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MACKEY v. STATE

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Court of Appeals of Georgia.

MACKEY v. The STATE.

No. A09A1476.

Decided: August 25, 2009

Samuel Fenn Little Jr., Atlanta, for Appellant. Leigh Ellen Patterson, Rome, John Frank McClellan Jr., for Appellee.

James Mackey appeals his conviction for possession of cocaine with intent to distribute, possession of cocaine, possession of marijuana with intent to distribute, and possession of marijuana. He contends the evidence is insufficient to sustain his conviction under the standard announced in Jackson v. Virginia, 443 U.S. 307, 99 S.Ct. 2781, 61 L.Ed.2d 560 (1979), and that he was denied the right to effective assistance of counsel and thereby entitled to a new trial. For the reasons that follow, we affirm.

1. Mackey claims that the evidence was insufficient because it was “contradictory and conflicting” as to whether Mackey had actual possession of the controlled substances. On appeal we consider the evidence in the light most favorable to the verdict in determining the sufficiency of the evidence, but neither weigh the evidence nor judge the credibility of the witnesses. Grant v. State, 195 Ga.App. 463, 464(1), 393 S.E.2d 737 (1990). “Conflicts in the testimony of the witnesses ․ are a matter of credibility for the jury to resolve. As long as there is some competent evidence, even though contradicted, to support each fact necessary to make out the State's case, the jury's verdict will be upheld.” Stewart v. State, 291 Ga.App. 846, 847, 663 S.E.2d 278 (2008).

In this case, the evidence shows that a police officer approached Mackey's parked car, and when Mackey, who was in the driver's seat, rolled down his window, the officer saw a liquor bottle in the center console and noticed Mackey's bloodshot eyes and a strong odor of alcohol. The officer instructed Mackey to exit the vehicle, and the officer immediately observed drugs in the driver's side door of the vehicle. After placing Mackey under arrest, the officer recovered several bags of marijuana and cocaine from the driver's side door. In a subsequent search of Mackey, the officer found plastic sandwich bags in his pocket that matched the bags containing marijuana, including the same brown stain on the corner of the bags.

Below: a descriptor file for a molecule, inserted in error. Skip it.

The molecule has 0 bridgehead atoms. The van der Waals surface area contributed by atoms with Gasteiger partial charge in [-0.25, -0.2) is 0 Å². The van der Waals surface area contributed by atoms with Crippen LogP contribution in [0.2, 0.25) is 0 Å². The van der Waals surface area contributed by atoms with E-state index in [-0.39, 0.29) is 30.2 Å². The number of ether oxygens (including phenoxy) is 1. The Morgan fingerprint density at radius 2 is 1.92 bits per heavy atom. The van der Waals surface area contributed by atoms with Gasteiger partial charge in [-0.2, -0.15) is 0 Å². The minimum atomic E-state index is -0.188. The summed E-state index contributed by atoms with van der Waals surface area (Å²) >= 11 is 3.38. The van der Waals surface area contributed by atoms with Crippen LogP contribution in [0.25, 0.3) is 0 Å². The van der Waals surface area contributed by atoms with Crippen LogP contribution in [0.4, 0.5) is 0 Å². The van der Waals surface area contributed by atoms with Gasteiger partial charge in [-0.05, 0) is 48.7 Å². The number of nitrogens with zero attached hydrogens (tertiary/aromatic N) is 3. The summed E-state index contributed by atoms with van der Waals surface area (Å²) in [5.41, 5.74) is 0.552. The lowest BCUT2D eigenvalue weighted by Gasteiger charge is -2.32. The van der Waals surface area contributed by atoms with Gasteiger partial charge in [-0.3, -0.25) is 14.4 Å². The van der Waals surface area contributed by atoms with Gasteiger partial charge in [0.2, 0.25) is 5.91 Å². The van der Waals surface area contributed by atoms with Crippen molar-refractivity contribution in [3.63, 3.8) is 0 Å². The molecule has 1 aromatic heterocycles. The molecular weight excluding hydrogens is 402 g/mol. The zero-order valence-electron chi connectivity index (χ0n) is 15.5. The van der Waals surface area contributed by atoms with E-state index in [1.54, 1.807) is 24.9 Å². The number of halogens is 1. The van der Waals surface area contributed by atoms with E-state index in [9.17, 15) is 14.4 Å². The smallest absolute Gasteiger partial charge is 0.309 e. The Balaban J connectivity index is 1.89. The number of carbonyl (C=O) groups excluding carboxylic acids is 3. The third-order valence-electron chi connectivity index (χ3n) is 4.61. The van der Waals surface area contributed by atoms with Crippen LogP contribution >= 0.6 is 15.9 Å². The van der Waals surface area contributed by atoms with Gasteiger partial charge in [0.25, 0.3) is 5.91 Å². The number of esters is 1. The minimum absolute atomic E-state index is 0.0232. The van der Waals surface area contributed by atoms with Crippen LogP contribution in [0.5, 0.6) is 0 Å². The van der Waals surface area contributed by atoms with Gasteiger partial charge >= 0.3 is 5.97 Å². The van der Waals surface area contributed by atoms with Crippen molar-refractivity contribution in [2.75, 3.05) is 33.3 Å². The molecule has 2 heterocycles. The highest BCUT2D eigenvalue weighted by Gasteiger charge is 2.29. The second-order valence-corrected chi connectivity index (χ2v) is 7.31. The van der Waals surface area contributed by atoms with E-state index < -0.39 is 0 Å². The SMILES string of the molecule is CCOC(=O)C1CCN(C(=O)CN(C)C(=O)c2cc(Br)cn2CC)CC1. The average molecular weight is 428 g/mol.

Additionally, the state presented similar transaction evidence. See Cauley v. State, 287 Ga.App. 701, 702(1), 652 S.E.2d 586 (2007) (admitting similar transaction evidence proper in prosecution for possession of cocaine with intent to distribute). According to a police officer's testimony, on May 31, 2006, he responded to a call about a vehicle on fire, and he found a clear plastic bag of cocaine in the vehicle Mackey had been driving. He later pled guilty to cocaine possession.